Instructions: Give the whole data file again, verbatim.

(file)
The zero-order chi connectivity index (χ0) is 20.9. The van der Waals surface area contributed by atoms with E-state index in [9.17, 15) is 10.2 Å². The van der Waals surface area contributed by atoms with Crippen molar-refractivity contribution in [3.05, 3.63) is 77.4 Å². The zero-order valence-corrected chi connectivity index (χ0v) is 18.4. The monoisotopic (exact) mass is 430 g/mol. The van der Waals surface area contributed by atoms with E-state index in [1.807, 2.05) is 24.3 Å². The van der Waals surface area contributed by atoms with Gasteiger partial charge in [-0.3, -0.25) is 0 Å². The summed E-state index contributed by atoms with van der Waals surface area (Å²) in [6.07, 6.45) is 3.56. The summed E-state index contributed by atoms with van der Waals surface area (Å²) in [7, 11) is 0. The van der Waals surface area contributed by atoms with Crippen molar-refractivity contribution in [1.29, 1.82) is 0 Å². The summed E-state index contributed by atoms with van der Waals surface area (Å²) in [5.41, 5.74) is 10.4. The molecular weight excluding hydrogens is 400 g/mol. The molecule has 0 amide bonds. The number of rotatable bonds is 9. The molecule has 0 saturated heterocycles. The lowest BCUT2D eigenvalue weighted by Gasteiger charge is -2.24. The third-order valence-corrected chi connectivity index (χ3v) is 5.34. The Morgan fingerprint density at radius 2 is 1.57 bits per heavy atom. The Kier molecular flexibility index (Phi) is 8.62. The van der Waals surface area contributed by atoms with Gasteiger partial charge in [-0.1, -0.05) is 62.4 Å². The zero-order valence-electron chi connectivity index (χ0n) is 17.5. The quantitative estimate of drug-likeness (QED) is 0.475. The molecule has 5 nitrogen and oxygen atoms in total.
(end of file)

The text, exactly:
The zero-order chi connectivity index (χ0) is 20.9. The van der Waals surface area contributed by atoms with E-state index in [9.17, 15) is 10.2 Å². The van der Waals surface area contributed by atoms with Crippen molar-refractivity contribution in [3.05, 3.63) is 77.4 Å². The zero-order valence-corrected chi connectivity index (χ0v) is 18.4. The monoisotopic (exact) mass is 430 g/mol. The van der Waals surface area contributed by atoms with E-state index in [1.807, 2.05) is 24.3 Å². The van der Waals surface area contributed by atoms with Gasteiger partial charge in [-0.3, -0.25) is 0 Å². The summed E-state index contributed by atoms with van der Waals surface area (Å²) in [6.07, 6.45) is 3.56. The summed E-state index contributed by atoms with van der Waals surface area (Å²) in [7, 11) is 0. The van der Waals surface area contributed by atoms with Crippen molar-refractivity contribution in [1.29, 1.82) is 0 Å². The summed E-state index contributed by atoms with van der Waals surface area (Å²) in [5.41, 5.74) is 10.4. The molecular weight excluding hydrogens is 400 g/mol. The molecule has 0 amide bonds. The number of rotatable bonds is 9. The molecule has 0 saturated heterocycles. The lowest BCUT2D eigenvalue weighted by Gasteiger charge is -2.24. The third-order valence-corrected chi connectivity index (χ3v) is 5.34. The Morgan fingerprint density at radius 2 is 1.57 bits per heavy atom. The Kier molecular flexibility index (Phi) is 8.62. The van der Waals surface area contributed by atoms with Gasteiger partial charge in [-0.1, -0.05) is 62.4 Å². The zero-order valence-electron chi connectivity index (χ0n) is 17.5. The quantitative estimate of drug-likeness (QED) is 0.475. The molecule has 5 nitrogen and oxygen atoms in total.